To-night, however, sitting opposite to her, he felt glad that he had been to see the man, and he looked forward to telling her about it. Scarcely consciously to himself, it always made Coxeter glad to feel that he had given Nan pleasure, even pleasure of which he disapproved.

And yet how widely apart were these two people's sympathies and interests! Putting Nan aside, John Coxeter was only concerned with two things in life—his work at the Treasury and himself—and people only interested him in relation to these two major problems of existence. Nan Archdale was a citizen of the world—a freewoman of that dear kingdom of romance which still contains so many fragrant byways and sunny oases for those who have the will to find them. But | | 238 for her freedom of this kingdom she would have been a very sad woman, oppressed by the griefs and sorrows of that other world to which she also belonged, for Nan's human circle was ever widening, and in her strange heart there seemed always room for those whom others rejected and despised.

She had the power no human being had ever had—that of making John Coxeter jealous. This was the harder to bear inasmuch as he was well aware that jealousy is a very ridiculous human failing, and one with which he had no sympathy or understanding when it affected—as it sometimes did—his acquaintances and colleagues. Fortunately for himself, he was not retrospectively jealous—jealous that is of the dead man of whom certain people belonging to his and to Nan's circle sometimes spoke of as "poor Jim Archdale." Coxeter knew vaguely that Archdale had been a bad lot, though never actually unkind to his wife; nay, more, during the short time their married life had lasted, Archdale, it seemed, had to a certain extent reformed.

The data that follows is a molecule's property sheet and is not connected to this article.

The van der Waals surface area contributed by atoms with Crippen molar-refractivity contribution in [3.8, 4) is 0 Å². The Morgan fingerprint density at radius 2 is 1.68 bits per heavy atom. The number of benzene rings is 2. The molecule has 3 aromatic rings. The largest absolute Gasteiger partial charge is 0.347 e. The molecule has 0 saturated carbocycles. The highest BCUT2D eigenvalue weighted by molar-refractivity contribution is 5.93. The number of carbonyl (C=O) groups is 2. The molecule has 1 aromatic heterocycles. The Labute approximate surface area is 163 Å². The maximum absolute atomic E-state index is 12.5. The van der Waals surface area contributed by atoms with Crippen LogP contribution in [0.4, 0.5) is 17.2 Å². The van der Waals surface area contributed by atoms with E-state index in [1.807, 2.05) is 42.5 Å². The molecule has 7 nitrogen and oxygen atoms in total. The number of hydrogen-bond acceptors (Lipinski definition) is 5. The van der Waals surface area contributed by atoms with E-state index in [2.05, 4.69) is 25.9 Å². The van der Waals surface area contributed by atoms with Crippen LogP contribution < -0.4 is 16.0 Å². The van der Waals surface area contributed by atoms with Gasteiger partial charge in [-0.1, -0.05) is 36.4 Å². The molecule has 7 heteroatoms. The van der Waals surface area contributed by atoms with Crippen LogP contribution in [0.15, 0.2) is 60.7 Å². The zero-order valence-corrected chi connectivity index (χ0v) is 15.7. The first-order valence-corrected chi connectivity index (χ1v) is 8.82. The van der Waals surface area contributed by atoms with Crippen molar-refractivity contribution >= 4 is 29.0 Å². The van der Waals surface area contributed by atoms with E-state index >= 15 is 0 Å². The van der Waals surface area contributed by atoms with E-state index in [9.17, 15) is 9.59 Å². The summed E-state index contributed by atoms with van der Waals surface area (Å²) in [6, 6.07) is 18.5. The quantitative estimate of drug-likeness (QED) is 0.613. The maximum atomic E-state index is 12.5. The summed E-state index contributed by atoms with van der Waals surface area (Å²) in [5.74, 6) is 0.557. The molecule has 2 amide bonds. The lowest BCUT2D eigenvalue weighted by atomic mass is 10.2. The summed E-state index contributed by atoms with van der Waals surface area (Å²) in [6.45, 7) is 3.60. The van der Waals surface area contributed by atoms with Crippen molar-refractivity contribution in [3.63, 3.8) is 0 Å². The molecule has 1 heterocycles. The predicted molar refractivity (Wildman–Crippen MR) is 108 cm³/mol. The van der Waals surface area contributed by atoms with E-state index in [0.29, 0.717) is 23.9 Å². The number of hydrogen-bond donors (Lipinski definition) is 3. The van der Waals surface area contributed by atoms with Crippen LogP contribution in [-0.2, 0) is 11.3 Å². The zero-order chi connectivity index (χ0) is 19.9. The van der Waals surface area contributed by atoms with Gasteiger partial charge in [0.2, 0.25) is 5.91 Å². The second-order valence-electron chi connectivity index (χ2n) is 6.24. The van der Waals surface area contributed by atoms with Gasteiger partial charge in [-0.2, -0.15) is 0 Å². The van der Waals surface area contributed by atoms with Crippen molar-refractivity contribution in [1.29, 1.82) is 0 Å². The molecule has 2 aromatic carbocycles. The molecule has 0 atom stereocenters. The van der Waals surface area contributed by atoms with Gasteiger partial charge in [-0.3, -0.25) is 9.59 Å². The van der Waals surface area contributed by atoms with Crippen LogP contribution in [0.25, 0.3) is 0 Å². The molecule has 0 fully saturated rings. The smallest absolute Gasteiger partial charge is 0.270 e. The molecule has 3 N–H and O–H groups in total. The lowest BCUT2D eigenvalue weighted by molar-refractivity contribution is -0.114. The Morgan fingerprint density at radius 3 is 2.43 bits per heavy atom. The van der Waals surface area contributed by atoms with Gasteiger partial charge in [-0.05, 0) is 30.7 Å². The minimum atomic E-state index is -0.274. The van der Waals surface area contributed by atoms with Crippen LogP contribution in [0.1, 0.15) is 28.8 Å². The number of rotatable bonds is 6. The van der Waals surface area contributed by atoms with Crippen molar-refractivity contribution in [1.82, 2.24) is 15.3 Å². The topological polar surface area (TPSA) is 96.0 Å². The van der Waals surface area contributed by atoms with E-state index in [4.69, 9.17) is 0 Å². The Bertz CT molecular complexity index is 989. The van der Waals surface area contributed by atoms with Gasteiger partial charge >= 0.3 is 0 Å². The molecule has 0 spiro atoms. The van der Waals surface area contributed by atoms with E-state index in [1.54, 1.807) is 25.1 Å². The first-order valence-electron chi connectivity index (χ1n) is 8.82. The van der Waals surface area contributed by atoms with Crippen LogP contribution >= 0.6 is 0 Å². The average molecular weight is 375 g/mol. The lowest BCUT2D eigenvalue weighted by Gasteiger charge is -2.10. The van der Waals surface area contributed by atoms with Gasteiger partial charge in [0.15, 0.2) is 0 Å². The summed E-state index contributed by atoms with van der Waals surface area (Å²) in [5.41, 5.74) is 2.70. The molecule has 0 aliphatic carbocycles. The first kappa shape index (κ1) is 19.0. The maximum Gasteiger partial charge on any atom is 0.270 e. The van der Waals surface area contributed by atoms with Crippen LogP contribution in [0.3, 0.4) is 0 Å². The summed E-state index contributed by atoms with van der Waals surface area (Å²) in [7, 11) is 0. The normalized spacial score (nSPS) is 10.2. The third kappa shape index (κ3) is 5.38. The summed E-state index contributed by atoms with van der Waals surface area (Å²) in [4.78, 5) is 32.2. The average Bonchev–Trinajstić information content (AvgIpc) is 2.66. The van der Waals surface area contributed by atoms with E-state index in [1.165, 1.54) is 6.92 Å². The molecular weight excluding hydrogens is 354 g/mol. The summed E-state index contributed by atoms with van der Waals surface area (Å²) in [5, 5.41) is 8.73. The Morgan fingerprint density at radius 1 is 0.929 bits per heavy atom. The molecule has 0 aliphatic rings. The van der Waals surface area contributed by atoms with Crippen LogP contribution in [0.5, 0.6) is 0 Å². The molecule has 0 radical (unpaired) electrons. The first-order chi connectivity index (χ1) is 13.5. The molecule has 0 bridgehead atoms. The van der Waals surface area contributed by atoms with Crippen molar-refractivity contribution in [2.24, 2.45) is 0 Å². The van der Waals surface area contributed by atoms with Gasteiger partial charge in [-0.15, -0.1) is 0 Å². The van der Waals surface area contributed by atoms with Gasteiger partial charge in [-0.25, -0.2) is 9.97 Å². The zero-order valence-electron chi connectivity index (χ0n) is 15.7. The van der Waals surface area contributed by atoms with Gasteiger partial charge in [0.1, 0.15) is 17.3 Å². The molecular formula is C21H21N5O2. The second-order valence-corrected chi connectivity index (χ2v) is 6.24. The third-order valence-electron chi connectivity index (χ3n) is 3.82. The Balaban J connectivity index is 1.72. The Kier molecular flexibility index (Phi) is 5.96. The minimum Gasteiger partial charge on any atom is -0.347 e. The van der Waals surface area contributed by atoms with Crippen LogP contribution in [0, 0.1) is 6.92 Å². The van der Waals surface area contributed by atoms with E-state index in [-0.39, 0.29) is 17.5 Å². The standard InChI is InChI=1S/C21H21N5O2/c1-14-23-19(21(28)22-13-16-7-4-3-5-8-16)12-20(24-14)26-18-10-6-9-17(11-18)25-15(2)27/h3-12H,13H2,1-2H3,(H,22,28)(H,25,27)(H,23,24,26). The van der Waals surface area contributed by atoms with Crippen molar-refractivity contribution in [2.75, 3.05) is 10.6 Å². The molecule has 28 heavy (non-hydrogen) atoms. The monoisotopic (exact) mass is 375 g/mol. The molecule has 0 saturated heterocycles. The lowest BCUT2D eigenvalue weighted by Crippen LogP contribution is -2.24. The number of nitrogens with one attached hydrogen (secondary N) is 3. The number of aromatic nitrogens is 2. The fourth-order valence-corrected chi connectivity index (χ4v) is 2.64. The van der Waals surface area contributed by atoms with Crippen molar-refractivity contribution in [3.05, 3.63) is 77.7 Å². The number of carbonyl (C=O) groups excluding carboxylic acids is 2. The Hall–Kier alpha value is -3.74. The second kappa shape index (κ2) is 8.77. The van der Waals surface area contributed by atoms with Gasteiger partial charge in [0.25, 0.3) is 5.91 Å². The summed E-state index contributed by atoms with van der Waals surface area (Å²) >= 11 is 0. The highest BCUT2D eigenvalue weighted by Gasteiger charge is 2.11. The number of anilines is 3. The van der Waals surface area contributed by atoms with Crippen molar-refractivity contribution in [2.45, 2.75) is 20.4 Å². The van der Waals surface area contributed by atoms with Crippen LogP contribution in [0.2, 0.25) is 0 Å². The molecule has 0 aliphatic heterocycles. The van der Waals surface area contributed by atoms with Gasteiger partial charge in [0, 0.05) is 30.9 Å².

Although he was unconscious of it, John Coxeter was a very material human being, and this no doubt was why this woman had so compelling an attraction for him; for Nan Archdale appeared to be all spirit, and that in | | 239 spite of her eager, sympathetic concern in the lives which circled about hers.

And yet? Yet there was certainly a strong, unspoken link between them, this man and woman who had so little in common the one with the other. They met often, if only because they both lived in Marylebone, that most conventional quarter of old Georgian London, she in Wimpole Street, he in a flat in Wigmore Street. She always was glad to see him, and seemed a little sorry when he left her. Coxeter was one of the rare human beings to whom Nan ever spoke of herself and of her own concerns. But, in spite of that curious kindliness, she did not do what so many people who knew John Coxeter instinctively did—ask his advice, and, what was, of course, more seldom done—take it. In fact he had sometimes angrily told himself that Nan attached no weight to his opinion, and as time had gone on he had almost given up offering her unsought advice.

John Coxeter attached great importance to health. He realized that a perfect physical condition is a great possession, and he took considerable pains to keep himself what he called "fit." Now Mrs. Archdale was recklessly imprudent concerning her health, the health, that is, which was of so great a value | | 240 to him, her friend. She took her meals at such odd times; she did not seem to mind, hardly to know, what she ate and drank!